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Inclusion of Minimum Recycled Content in the SUP Directive Gathers Support

FEAD & EuRIC fully support the European Parliament’s draft report issued on 9th July, to make it mandatory to produce beverage containers with at least 25% of recycled plastics by 2025. The report of ENVI Committee Rapporteur, MEP Frédérique RIES, aims to amend the proposal for a Directive [...] on the reduction of the impact of certain plastic products on the environment (“Single Use Plastics” Directive).

This proposal, as acknowledged in the draft report, will encourage the creation of a steady market for recyclates, and will ensure a more circular use of plastics. It is a key measure in shifting away from the ever increasing production of single-use use plastic bottles, while recyclable ones do not follow the same trend. Collecting up to 90% plastic bottles in 2025, as proposed in the Directive, is a welcomed first step but will not be enough to steer the plastic markets towards less single-use bottles.

Read our full press release here.

In light of the upcoming votes on the Plastics Strategy and the Single-Use Plastics Products and the implementation of the Circular Economy Package, a coalition of 34 organisations and companies call for EU action on recycled content mandates for plastics to close the Circular Economy loop.

Up to € 10 billion worth of investments will be needed to innovate and expand the separate collection, sorting and recycling capacity at EU level. Our industry is prepared to make the necessary investments if there are legislative measures ensuring a significant uptake of plastic recyclates; which is becoming even more necessary by the minute in view of the Chinese ban on imports of certain waste streams.

A strong demand for recycled plastics will only result from concrete binding actions accompanied by economic measures to bridge the price gap detrimental to plastics from recyclates.

For more information, please click here.

FEAD and EuRIC welcomes the publication of the Commission’s proposal related to single-use plastics, aimed at reducing their impact on the environment.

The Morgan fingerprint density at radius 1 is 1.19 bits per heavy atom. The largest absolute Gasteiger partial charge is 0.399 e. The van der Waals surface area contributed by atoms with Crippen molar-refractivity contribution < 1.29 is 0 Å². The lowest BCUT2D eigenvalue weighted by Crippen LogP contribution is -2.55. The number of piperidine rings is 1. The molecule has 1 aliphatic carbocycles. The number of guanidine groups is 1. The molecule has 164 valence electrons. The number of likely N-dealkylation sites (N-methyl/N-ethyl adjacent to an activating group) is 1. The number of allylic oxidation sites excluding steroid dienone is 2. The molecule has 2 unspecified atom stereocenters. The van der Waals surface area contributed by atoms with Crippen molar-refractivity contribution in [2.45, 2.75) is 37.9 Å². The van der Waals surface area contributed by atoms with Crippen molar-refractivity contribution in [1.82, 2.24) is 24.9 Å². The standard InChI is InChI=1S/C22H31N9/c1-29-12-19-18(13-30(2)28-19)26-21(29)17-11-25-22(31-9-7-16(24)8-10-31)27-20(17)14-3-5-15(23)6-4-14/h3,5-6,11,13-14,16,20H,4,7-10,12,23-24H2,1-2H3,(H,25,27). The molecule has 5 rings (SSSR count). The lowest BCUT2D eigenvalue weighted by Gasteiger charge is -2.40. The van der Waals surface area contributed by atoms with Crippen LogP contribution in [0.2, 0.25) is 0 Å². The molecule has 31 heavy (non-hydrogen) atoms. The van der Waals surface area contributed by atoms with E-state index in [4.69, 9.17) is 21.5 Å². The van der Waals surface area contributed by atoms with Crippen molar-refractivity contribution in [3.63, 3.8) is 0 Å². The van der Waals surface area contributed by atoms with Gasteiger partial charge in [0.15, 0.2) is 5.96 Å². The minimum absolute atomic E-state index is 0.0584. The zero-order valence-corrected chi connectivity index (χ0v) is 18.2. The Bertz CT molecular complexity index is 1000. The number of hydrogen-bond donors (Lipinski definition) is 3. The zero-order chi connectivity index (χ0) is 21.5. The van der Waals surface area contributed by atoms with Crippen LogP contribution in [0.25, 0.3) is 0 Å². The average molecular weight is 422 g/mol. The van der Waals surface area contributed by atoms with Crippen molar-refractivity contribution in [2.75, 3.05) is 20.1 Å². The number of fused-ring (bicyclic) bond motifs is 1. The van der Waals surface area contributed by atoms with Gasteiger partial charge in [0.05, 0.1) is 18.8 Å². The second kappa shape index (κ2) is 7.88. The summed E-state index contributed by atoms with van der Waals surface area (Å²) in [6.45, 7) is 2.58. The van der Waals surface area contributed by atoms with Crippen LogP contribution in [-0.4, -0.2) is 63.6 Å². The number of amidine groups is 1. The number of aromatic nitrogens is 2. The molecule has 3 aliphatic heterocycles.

EuRIC and FEAD members deeply regret that the text wrongly sees Extended Producer Responsibility (EPR)2 schemes as one of the main instruments to tackle issues stemming from single use plastics and failed to embed a commitment towards legally binding proposals on recycled content in selected products.

Therefore, we urge the EU co-legislator to make sure that the finally adopted Directive foresees a proposal on binding recycled content at first for plastic bottles with regards to the targets already set in the Packaging and Packaging Waste Directive.

You can find our full joint position paper here.

In light of the ENVI Committee’s upcoming vote on the Plastics Strategy on July 10, FEAD, the EU private waste and resource management industry, welcomes MEP Mark Demesmaeker’s draft own-initiative report. However, FEAD would like to highlight crucial points that need to be touched upon in order for the Plastics Strategy to be fully effective.

A strong demand for recycled plastics will only result from concrete binding actions accompanied by economic measures to bridge the price gap detrimental to plastics from recyclates. FEAD members welcome the amendments calling for mandatory rules on recycled content which will stimulate the demand for secondary materials and therefore help drive the necessary investment in collection, sorting and recycling. From this perspective, FEAD supports the idea of a reduced VAT for products with recycled content, which will allow recycled plastics to compete with virgin polymers. You may find our full press release here.

Single-use plastics proposal: a missed opportunity to ensure the uptake of recycled plastics?

FEAD welcomes the publication, earlier this week, of the Commission’s proposal related to single-use plastics, aimed at reducing their impact on the environment.

Our industry sees it as another step towards a more circular economy. The private waste and resources management industry plays a key role in making this progress by collecting, sorting, preparing waste and, finally, providing high quality recycled materials and green energy for Europe’s manufacturers and consumers. But an even stronger leadership from EU policy makers is needed to provide the right legal framework and market signals.

We urge the EU decision makers to make sure that the finally adopted Directive foresees that the Commission will come up with a proposal on binding recycled content for selected products by 2025.

For more information, please find the press release.